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Earlier this month, the U.S. Department of Labor (“DOL”) issued an Information Letter confirming the widely held view that private equity can be small components of professionally managed diversified investment portfolios, such as target date funds and balanced funds, offered to participants in 401(k) plans and other defined contribution plans. The Information Letter identifies a number of specific factors that a plan fiduciary of a defined contribution plan, who is evaluating the addition of an investment portfolio using private equity, must consider to meet its fiduciary obligations under the Employee Retirement Income Security Act of 1974, as amended (“ERISA”).

While ERISA does not expressly restrict private equity as an investment in defined contribution plans, the inherent qualities of private equity restrict it from being offered directly as an investment alternative in a participant-directed plan. Accordingly, investments in private equity are more commonly utilized by defined benefit pension plans. In compliance with the general fiduciary principles imposed by ERISA, however, various defined contribution plans have also offered managed investment portfolios with private equity components (as well as other private investment fund components).

Noting the important differences between private equity funds and publicly traded investments (e.g., more complex organizational structures, investment strategies, fee structures and longer time horizons), the Information Letter describes a number of considerations that, in the view of the DOL, plan fiduciaries of defined contribution plans must evaluate when contemplating an investment portfolio using private equity. The DOL does not, however, clarify in the Information Letter what weight plan fiduciaries should assign to each of these considerations. None of the considerations and issues noted by the DOL are unexpected and likely would otherwise have been a necessary part of a fiduciary’s analysis to meet ERISA’s obligations.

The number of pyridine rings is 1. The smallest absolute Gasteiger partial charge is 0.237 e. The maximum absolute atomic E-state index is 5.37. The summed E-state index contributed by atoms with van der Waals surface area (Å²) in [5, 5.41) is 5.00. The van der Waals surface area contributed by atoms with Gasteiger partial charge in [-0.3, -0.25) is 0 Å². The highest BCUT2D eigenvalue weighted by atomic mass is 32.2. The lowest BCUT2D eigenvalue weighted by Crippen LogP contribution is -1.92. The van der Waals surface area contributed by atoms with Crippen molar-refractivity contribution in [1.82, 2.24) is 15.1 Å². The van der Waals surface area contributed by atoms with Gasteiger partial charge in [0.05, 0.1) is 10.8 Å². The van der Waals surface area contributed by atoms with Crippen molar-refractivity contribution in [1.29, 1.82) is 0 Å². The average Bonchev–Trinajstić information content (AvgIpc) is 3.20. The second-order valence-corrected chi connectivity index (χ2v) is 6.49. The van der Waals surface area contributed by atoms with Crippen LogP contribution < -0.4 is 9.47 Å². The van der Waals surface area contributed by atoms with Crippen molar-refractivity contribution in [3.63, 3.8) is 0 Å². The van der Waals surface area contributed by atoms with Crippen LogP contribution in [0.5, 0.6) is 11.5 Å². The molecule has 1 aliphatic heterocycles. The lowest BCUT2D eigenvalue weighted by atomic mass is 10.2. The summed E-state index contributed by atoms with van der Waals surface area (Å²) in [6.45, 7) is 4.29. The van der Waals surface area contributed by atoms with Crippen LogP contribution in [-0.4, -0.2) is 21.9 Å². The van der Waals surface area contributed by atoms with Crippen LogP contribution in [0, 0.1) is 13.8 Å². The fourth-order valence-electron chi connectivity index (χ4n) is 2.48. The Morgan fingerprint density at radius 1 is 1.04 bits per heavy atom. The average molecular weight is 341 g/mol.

Among the reasons for the DOL’s issuance of the Information Letter is “to address uncertainties regarding ERISA that may be impeding plan fiduciaries from considering private equity investment opportunities.” Importantly however, the DOL also cautioned that the Information Letter:

“Does not address any fiduciary or other ERISA issues that would be involved in a defined contribution plan allowing individual participants to invest their accounts directly in private equity investments. Such direct investments in private equity investments present distinct legal and operational issues for fiduciaries of ERISA-covered individual account plans.”

Such legal and operational issues primarily refer to federal securities laws and the lack of liquidity inherent to private equity and generally inapposite to the tax law-required design of defined contribution pension plans. Accordingly, it is unlikely that the Information Letter will result in a surge of private equity investments by defined contribution plans.

Authored by Ronald E. Richman, David M. Cohen, Ian L. Levin, Susan E. Bernstein and Melissa J. Sandak.

If you have any questions concerning this Alert, please contact your attorney at Schulte Roth & Zabel or one of the authors.


This communication is issued by Schulte Roth & Zabel LLP for informational purposes only and does not constitute legal advice or establish an attorney-client relationship. In some jurisdictions, this publication may be considered attorney advertising. ©2020 Schulte Roth & Zabel LLP.

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